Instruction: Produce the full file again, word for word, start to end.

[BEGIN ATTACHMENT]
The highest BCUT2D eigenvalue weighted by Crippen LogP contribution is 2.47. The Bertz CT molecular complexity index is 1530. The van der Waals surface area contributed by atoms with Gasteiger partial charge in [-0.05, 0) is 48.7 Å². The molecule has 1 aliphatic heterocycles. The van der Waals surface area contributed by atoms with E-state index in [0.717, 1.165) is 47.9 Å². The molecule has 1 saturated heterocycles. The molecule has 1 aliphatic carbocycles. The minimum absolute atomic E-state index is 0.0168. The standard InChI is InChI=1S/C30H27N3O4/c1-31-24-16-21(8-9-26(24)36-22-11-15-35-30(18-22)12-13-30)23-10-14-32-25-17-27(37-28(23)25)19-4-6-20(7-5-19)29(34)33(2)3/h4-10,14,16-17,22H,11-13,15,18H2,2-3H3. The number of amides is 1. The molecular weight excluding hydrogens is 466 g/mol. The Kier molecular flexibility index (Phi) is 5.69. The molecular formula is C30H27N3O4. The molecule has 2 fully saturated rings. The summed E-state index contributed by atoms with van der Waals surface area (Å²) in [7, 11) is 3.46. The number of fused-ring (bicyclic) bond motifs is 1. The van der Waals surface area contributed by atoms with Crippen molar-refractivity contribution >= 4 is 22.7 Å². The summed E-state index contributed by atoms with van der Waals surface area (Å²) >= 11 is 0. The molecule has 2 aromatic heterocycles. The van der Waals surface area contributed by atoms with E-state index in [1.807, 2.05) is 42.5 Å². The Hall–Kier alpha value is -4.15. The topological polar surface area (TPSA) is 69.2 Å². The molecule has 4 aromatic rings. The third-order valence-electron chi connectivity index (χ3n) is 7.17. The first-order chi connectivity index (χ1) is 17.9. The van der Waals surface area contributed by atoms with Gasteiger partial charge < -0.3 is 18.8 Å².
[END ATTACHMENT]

The highest BCUT2D eigenvalue weighted by Crippen LogP contribution is 2.47. The Bertz CT molecular complexity index is 1530. The van der Waals surface area contributed by atoms with Gasteiger partial charge in [-0.05, 0) is 48.7 Å². The molecule has 1 aliphatic heterocycles. The van der Waals surface area contributed by atoms with E-state index in [0.717, 1.165) is 47.9 Å². The molecule has 1 saturated heterocycles. The molecule has 1 aliphatic carbocycles. The minimum absolute atomic E-state index is 0.0168. The standard InChI is InChI=1S/C30H27N3O4/c1-31-24-16-21(8-9-26(24)36-22-11-15-35-30(18-22)12-13-30)23-10-14-32-25-17-27(37-28(23)25)19-4-6-20(7-5-19)29(34)33(2)3/h4-10,14,16-17,22H,11-13,15,18H2,2-3H3. The number of amides is 1. The molecular weight excluding hydrogens is 466 g/mol. The Kier molecular flexibility index (Phi) is 5.69. The molecular formula is C30H27N3O4. The molecule has 2 fully saturated rings. The summed E-state index contributed by atoms with van der Waals surface area (Å²) in [7, 11) is 3.46. The number of fused-ring (bicyclic) bond motifs is 1. The van der Waals surface area contributed by atoms with Crippen molar-refractivity contribution >= 4 is 22.7 Å². The summed E-state index contributed by atoms with van der Waals surface area (Å²) >= 11 is 0. The molecule has 2 aromatic heterocycles. The van der Waals surface area contributed by atoms with E-state index in [1.807, 2.05) is 42.5 Å². The Hall–Kier alpha value is -4.15. The topological polar surface area (TPSA) is 69.2 Å². The molecule has 4 aromatic rings. The third-order valence-electron chi connectivity index (χ3n) is 7.17. The first-order chi connectivity index (χ1) is 17.9. The van der Waals surface area contributed by atoms with Gasteiger partial charge < -0.3 is 18.8 Å².